Arizona sues federal government over Mexico border

PHOENIX Thu Feb 10, 2011 5:48pm EST

Related Topics

PHOENIX (Reuters) - Arizona filed a lawsuit against the federal government on Thursday, alleging that it had failed to provide security along the state's porous border with Mexico.

The counter suit, filed in federal court in Phoenix, is in response to a government lawsuit last year blocking key parts of Arizona's tough law cracking down on illegal immigrants.

The desert state straddles a busy smuggling corridor for people and drugs from Mexico, and is the principal gateway for illegal immigrants entering the United States.

"Because the federal government has failed to protect the citizens ... of Arizona, I am left with no other choice," Gov. Jan Brewer told a news conference in central Phoenix, as several boisterous protesters attempted to shout her down.

"We did not start this fight. But, now that we are in it, Arizona will not rest until our border is secured and federal immigration laws are enforced," she added.

The suit detailed five counts, including allegations the government had failed to achieve "operational control" over the border, enforce immigration laws and protect Arizona from "harms associated with rampant illegal immigration."

In Washington, a Justice Department spokesman declined to comment on the Arizona suit.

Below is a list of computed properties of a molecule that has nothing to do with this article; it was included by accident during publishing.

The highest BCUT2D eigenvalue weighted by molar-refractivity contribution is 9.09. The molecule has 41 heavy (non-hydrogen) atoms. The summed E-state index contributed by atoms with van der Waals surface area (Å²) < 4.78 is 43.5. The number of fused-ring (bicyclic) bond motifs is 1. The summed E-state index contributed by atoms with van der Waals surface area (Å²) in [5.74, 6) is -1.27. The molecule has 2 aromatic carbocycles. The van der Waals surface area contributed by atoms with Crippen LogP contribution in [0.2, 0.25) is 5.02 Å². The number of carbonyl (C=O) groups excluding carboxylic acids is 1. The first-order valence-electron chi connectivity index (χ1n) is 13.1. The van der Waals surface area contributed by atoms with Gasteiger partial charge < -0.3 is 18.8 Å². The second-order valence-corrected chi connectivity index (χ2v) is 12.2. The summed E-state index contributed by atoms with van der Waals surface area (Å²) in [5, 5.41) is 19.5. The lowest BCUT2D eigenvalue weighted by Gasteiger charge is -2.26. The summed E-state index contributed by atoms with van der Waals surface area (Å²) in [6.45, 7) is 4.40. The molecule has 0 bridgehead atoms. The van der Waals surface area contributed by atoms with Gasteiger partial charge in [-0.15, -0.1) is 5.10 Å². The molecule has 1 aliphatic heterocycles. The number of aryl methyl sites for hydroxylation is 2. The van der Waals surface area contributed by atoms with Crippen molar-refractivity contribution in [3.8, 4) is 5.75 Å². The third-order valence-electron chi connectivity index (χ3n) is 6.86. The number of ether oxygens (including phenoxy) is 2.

Brewer signed the controversial measure cracking down on illegal immigrants into law last April, sparking protests in Arizona and around the country.

At the heart of the state law is the requirement that police determine the immigration status of a person they have detained and suspect of being in the country illegally.

But before it could take effect last July, U.S. District Court Judge Susan Bolton blocked key parts of the state law, arguing immigration matters are the federal government's responsibility.

In November, a three-judge panel of the U.S. Court of Appeals for the Ninth Circuit heard arguments in the case. It has yet to issue a ruling.

Brewer said the state would most likely have to pursue its claims all the way to the U.S. Supreme Court.

(Writing by Tim Gaynor; editing by Anthony Boadle)

FILED UNDER:
We welcome comments that advance the story through relevant opinion, anecdotes, links and data. If you see a comment that you believe is irrelevant or inappropriate, you can flag it to our editors by using the report abuse links. Views expressed in the comments do not represent those of Reuters. For more information on our comment policy, see http://blogs.reuters.com/fulldisclosure/2010/09/27/toward-a-more-thoughtful-conversation-on-stories/
Comments (22)
OldWarDog wrote:
I sure hope the tax money that goes into this suit creates new jobs at the same time. Or is that not relevant when the other side of the mouth is talking?

Feb 10, 2011 4:28pm EST  --  Report as abuse
MayaYing wrote:
I’m so impressed with Arizona and their respect for the rule of law instead of letting their state be flushed down the toilet because of political correctness. I just don’t get it…I really don’t. I’m a legal immigrant and I cannot understand why there is such a protective attitude towards illegals that are soaking up MY taxes. Illegal aliens are the most expensive workers in the world with all the problems they bring.

Feb 10, 2011 4:34pm EST  --  Report as abuse
Way to go ARIZONA! Keep up the fight!

Feb 10, 2011 4:39pm EST  --  Report as abuse
This discussion is now closed. We welcome comments on our articles for a limited period after their publication.

Full focus